I know it’s Winter and you likely have snow on the ground. But, when @Baymule was raising her first batch of feeder pigs, we used to rake up acorns and take them to Bay, to feed to her pigs. They loved them!

    Other than that, I know not. ;) Maybe Bay will have some suggestions.
     
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  3. Feb 9, 2019
    Carla D

    Carla D True BYH Addict

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    Raw milk is a really great idea. I’m going to have to think on where I can get some raw milk. In about a year I might have fresh whole goats milk available for this type of use. I can only think of one person who has dairy anything. It’s the goat lady that had the Nubian wether and buck that she wanted to breed down the road. She has enough goats to provide for her family, nothing to spare.

    I wonder if reconstituted cows whey would get her to ingest more. She does eat the powdered whey quite nicely though. She might think of reconstituted as a treat. But there might be some fat that I could add to it.

    Acorns would be nice. We got more snow dumped on us over the last three days than we’ve gotten all winter so far. We have snow coming nonstop for a week starting in the morning. I might be able to find some pine boughs or twigs for her.

    She is such a great mom and an amazing pig. But, there is no way she could go out to pasture even if it warmed up. The other three sows would likely kill her. For some reason they like to beat on each other when they have weaned their babies. They are all sisters even. I’m just shocked at how much weight she has lost.
     
  4. Feb 10, 2019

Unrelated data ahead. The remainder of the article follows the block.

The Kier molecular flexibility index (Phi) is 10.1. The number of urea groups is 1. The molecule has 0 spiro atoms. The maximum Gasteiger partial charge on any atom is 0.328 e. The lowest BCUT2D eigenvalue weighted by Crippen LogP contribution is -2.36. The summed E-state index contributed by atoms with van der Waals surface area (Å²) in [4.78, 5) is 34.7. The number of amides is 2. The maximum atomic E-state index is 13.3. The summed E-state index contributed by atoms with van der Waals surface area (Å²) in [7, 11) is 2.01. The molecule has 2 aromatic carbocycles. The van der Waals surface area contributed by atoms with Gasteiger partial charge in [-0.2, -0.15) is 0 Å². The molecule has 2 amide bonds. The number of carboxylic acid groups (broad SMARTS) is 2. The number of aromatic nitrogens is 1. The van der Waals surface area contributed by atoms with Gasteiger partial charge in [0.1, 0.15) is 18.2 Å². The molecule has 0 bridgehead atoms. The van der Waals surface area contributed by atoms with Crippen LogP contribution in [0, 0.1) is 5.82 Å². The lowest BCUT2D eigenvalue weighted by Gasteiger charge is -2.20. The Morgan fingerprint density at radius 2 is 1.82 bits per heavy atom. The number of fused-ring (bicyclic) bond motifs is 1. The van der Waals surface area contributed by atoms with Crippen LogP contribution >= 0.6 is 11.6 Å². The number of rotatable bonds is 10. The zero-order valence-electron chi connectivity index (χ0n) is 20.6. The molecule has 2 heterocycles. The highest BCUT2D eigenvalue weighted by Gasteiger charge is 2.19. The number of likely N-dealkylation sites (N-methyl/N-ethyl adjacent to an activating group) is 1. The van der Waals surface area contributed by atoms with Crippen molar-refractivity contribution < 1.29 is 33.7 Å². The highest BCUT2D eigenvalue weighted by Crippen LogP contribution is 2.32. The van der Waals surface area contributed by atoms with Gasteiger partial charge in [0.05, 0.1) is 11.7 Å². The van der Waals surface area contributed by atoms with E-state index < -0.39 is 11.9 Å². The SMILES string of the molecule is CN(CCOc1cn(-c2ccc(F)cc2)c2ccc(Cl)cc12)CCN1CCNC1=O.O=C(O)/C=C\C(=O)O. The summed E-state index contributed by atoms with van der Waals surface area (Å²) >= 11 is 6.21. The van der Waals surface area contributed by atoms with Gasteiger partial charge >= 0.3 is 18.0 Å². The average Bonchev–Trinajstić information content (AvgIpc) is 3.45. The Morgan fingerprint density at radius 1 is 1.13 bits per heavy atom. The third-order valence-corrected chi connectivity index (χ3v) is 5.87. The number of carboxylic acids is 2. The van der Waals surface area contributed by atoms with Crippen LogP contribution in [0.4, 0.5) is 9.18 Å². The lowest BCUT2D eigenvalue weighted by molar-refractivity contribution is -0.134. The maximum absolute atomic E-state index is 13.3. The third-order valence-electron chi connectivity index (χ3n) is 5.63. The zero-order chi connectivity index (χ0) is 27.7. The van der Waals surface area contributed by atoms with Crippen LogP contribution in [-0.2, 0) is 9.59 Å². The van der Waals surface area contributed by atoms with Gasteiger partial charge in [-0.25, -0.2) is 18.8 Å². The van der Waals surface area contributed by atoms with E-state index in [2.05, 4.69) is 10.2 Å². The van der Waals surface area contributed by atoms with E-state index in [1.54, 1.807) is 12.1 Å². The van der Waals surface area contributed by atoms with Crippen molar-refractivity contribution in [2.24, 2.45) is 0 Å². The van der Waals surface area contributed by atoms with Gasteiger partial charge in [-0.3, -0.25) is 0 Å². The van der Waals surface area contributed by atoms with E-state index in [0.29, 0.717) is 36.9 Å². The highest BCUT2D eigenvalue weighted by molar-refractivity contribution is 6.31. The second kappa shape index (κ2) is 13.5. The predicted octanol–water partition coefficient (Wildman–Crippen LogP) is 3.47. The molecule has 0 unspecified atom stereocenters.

Baymule

    Baymule Herd Master

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    Give her soured corn. The soured corn is partially digested and easier for the pig's body to process. The souring releases more nutrients, making them available for the hog.

    She could be grieving for her babies. You said this time she was even more over protective. Get some weight back on her, and keep a close eye on her on the next litter. If she gets even more protective, she could become dangerous.

    Back to weight. I raise feeder pigs, never kept a sow and babies. I have bought bread by the rack before to put weight on cows. I went to the day old bread store and bought the old stuff that they had to take off the shelves. The cattle loved it. Once they all got out, were down the road in the dark. A rattling bread sack brought them on the run, right back through the gate. LOL Give her a few pieces of bread daily.

    She needs extra calories. If you can buy a sack of wheat, soak some in half milk, half water for 2-3 days, then give it to her in small amounts. Give her boiled eggs, in the shell.

    Sorry that i'm not any more help.

    @luvmypets
     
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  5. Feb 10, 2019
    luvmypets

    luvmypets Herd Master

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    We had something very similar happen with our amazing sow Priss. In 2018 she gave us two beautiful litters, which was 19 babies total. She is an amazing mother, however she can be quite protective, to the point that you need to be wary when you go near them. She will nurse her babies for months, and in her first litter of 11 babies we wanted to see how long before she would wean them off naturally. The thing is she let them go for 4+ months, and as you can imagine that took a lot out of her body. She had become so frail because she was giving everything to her babies. We started feeding her more food, and by the beginning of fall she was looking a lot more healthy. Then on Oct 1 she surprised us with 8 more babies. By the time they were a month old, all the work we had done to put weight back on her was gone. We kept her in the barn for a bit, monitoring her feed intake. She stayed in the barn for about two weeks getting pampered before we decided to move her into the large pasture where she could really put on some weight from rooting and eating grass.